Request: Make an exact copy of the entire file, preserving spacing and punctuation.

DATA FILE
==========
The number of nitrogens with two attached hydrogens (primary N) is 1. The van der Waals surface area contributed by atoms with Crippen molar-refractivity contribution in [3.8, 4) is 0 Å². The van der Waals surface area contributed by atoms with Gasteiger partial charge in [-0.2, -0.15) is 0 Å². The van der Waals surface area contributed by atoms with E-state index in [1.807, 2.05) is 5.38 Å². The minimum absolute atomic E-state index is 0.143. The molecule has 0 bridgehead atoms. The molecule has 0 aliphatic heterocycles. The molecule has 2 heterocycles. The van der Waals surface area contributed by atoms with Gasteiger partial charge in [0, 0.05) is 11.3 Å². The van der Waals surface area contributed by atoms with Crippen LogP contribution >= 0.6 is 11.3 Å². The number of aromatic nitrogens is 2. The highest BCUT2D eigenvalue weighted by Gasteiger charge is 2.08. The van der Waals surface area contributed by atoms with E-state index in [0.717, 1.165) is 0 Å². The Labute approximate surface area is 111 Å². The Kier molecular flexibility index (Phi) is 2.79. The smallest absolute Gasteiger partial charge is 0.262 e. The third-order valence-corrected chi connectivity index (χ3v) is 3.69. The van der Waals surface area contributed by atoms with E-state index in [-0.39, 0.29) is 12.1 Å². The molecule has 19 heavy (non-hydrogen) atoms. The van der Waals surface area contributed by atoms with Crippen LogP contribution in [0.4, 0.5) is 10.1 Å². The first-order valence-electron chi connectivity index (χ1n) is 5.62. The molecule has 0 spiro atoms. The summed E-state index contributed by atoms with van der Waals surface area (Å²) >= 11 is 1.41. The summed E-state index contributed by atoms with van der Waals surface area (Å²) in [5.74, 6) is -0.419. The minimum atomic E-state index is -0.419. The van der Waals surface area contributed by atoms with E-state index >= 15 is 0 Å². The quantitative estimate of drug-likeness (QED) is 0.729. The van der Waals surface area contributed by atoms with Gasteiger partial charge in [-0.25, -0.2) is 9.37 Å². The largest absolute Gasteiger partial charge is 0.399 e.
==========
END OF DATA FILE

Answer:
The number of nitrogens with two attached hydrogens (primary N) is 1. The van der Waals surface area contributed by atoms with Crippen molar-refractivity contribution in [3.8, 4) is 0 Å². The van der Waals surface area contributed by atoms with Gasteiger partial charge in [-0.2, -0.15) is 0 Å². The van der Waals surface area contributed by atoms with E-state index in [1.807, 2.05) is 5.38 Å². The minimum absolute atomic E-state index is 0.143. The molecule has 0 bridgehead atoms. The molecule has 0 aliphatic heterocycles. The molecule has 2 heterocycles. The van der Waals surface area contributed by atoms with Gasteiger partial charge in [0, 0.05) is 11.3 Å². The van der Waals surface area contributed by atoms with Crippen LogP contribution >= 0.6 is 11.3 Å². The number of aromatic nitrogens is 2. The highest BCUT2D eigenvalue weighted by Gasteiger charge is 2.08. The van der Waals surface area contributed by atoms with E-state index in [0.717, 1.165) is 0 Å². The Labute approximate surface area is 111 Å². The Kier molecular flexibility index (Phi) is 2.79. The smallest absolute Gasteiger partial charge is 0.262 e. The third-order valence-corrected chi connectivity index (χ3v) is 3.69. The van der Waals surface area contributed by atoms with E-state index in [-0.39, 0.29) is 12.1 Å². The molecule has 19 heavy (non-hydrogen) atoms. The van der Waals surface area contributed by atoms with Crippen LogP contribution in [0.4, 0.5) is 10.1 Å². The first-order valence-electron chi connectivity index (χ1n) is 5.62. The molecule has 0 spiro atoms. The summed E-state index contributed by atoms with van der Waals surface area (Å²) >= 11 is 1.41. The summed E-state index contributed by atoms with van der Waals surface area (Å²) in [5.74, 6) is -0.419. The minimum atomic E-state index is -0.419. The van der Waals surface area contributed by atoms with E-state index >= 15 is 0 Å². The quantitative estimate of drug-likeness (QED) is 0.729. The van der Waals surface area contributed by atoms with Gasteiger partial charge in [-0.25, -0.2) is 9.37 Å². The largest absolute Gasteiger partial charge is 0.399 e.